UPDATE 3-Dubai dealt new blow with DIC debt delay

* Dubai private equity arm seeks debt delay

* Troubles mount for second Dubai flagship conglomerate

(Adds Tabreed restructuring, details)

By Tamara Walid and Nicolas Parasie

DUBAI, May 27 (BestGrowthStock) – Dubai International Capital (DIC),
the private equity unit of the emirate’s flagship conglomerate
Dubai Holding, sought a three-month debt repayment delay on
Thursday in another blow to the emirate’s financial image.

“Dubai International Capital and a coordinating committee of
banks today presented to lenders a request for a three-month
extension to 30 Sep 2010 of certain maturities,” the company
said in a statement.

The DIC investment unit has a $1.25 billion loan maturing in
June, according to Reuters data, and DIC has $2.6 billion in
debt overall, according to a source familiar with the matter.

The new delay from one of the myriad of firms known as Dubai
Inc comes in the wake of the emirate’s shock request last
November to delay repayments on $26 billion of debt linked to
Dubai World and its property units, which put global markets in
a tailspin and heightened investors’ fears about sovereign and
sovereign-linked issuers.

It also showed the cash-strapped emirate still has some way
to go before returning to financial health, after the November
debacle dented Dubai’s image as a glitzy seaside haven for the
rich and famous.

“The point is that from the investor side this is not over,”
Saud Masud, senior real estate analyst at bank UBS.

“Dubai Holding is not the last one; I wouldn’t leave out Abu
Dhabi just yet … It’s not just Dubai’s but the whole of the
UAE’s exposure to the real estate sector.”

Robert McKinnon, chief investment officer at ASAS Capital,
said: “DIC is a little opaque. There’s a lot of need for more
capital in the system and Dubai World was not the end of the
game.

“We will probably see more restructuring of Dubai entities,
but on a smaller scale than Dubai World and I don’t think this
announcement will be a catalyst for a new market crash.”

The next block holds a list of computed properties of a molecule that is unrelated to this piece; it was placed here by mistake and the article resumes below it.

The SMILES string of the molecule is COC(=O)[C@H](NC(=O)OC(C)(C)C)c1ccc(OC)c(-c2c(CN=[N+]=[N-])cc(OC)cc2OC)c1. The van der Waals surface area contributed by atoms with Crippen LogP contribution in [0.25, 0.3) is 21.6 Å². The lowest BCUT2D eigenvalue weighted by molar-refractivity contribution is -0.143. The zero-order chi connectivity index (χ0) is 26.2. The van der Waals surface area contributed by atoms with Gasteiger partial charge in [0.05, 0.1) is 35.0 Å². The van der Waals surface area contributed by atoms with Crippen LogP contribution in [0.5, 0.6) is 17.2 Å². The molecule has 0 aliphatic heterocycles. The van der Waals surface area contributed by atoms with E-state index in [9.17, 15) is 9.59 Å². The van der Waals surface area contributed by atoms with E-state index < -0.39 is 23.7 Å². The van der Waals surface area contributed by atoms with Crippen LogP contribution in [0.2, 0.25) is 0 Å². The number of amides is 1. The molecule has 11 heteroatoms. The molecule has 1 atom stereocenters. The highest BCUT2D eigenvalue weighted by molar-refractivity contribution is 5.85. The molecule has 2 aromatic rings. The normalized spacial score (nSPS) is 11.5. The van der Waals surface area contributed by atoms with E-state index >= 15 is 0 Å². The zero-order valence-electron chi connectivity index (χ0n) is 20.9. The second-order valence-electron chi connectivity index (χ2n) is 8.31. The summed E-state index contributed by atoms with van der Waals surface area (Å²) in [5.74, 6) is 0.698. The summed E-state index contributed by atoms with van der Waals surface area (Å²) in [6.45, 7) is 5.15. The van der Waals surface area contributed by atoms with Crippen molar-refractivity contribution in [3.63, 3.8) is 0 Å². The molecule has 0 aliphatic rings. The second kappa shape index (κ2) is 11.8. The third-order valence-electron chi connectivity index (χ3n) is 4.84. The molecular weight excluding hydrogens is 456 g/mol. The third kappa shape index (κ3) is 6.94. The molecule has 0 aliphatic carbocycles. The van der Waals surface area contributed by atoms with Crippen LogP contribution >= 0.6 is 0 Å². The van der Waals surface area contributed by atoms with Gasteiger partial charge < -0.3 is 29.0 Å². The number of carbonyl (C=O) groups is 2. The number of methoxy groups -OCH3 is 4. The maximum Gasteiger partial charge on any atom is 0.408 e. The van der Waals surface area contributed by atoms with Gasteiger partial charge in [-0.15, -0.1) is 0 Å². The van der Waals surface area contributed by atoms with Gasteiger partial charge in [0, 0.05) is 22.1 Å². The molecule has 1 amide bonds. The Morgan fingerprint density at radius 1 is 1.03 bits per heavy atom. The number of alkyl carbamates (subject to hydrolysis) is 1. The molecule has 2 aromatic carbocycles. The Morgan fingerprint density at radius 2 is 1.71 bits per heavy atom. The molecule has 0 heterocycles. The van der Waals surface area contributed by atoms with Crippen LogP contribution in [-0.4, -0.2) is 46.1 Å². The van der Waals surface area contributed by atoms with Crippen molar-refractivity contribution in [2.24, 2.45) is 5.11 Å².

Separately on Thursday, Dubai-listed cooling company Tabreed
(TABR.DU: ) said it is in talks with banks to restructure $1.47
billion in debt and aims to raise $1.14 billion in new capital,
according to its chief financial officer.

STRIKE TWO

Speculation that Dubai Holding [DUBAHC.UL] had also been
badly hit by the financial crisis that badly damaged Dubai’s
property market intensified in April, when one of it’s units
DHCOG delayed its 2009 results.

Trading in its Islamic bond, listed on Nasdaq Dubai, was
then halted on May 2. The delay was extended on May 16, with
DHCOG citing complexities in consolidating results of its units.
[ID:nLDE64F01I]

DIC’s parent Dubai Holding, which spans financial
investments, hospitality and real estate and is owned by the
emirate’s ruler Sheikh Mohammed bin Rashid Al Maktoum, is
thought to have around $15 billion in debt, according to
analysts.

“DIC is more of a holding company and it holds a lot of
illiquid assets and my guess would be that it is having
difficulty offloading some of these assets,” said McKinnon.

Earlier in May Dubai World [DBWLD.UL] reached a deal to
restructure $23.5 billion of debt with its core lenders,
addressing the most immediate of a string of problems facing
investors in Dubai. [ID:nLDE64J06Z]

“Dubai World’s restructuring was effectively buying more
time for it to work through its issues and it seems the same
thing is happening with DIC,” McKinnon said.

DIC said the extension period to Sept. 30 would allow for
the implementation of a “consensual longer-term plan”, enabling
DIC to maximise the value of its business for its stakeholders.

Dubai Holding holds a substantial portfolio of brands in the
property and hospitality sectors, organised under three main
groupings: Dubai Holding Commercial Operations Group (DHCOG)
[DUBAHC.UL], Dubai International Capital and Dubai Group.

On Tuesday Dubai Bank, another subsidiary of Dubai Holding,
said following a credit rating downgrade by Fitch it was
reviewing its strategy and business model to cope with the
difficult market environment. [ID:nLDE64O214]

HSBC was bookrunner and agent for DIC’s $1.25 billion June
loan, with Bank Of Tokyo Mitsubishi-UFG (8306.T: ), Emirates Bank,
Emirates NBD (ENBD.DU: ), Lloyds (LLOY.L: ) and Sumitomo Mitsui
(8316.T: ) as mandatory arrangers for the loan.

Investing Basics

(Additional reporting by Dinesh Nair, Matt Smith and Rachna
Uppal in Dubai, with Carolyn Cohn and Sujata Rao-Coverley in
London; Writing by Thomas Atkins; Editing by Greg Mahlich and
David Holmes)

UPDATE 3-Dubai dealt new blow with DIC debt delay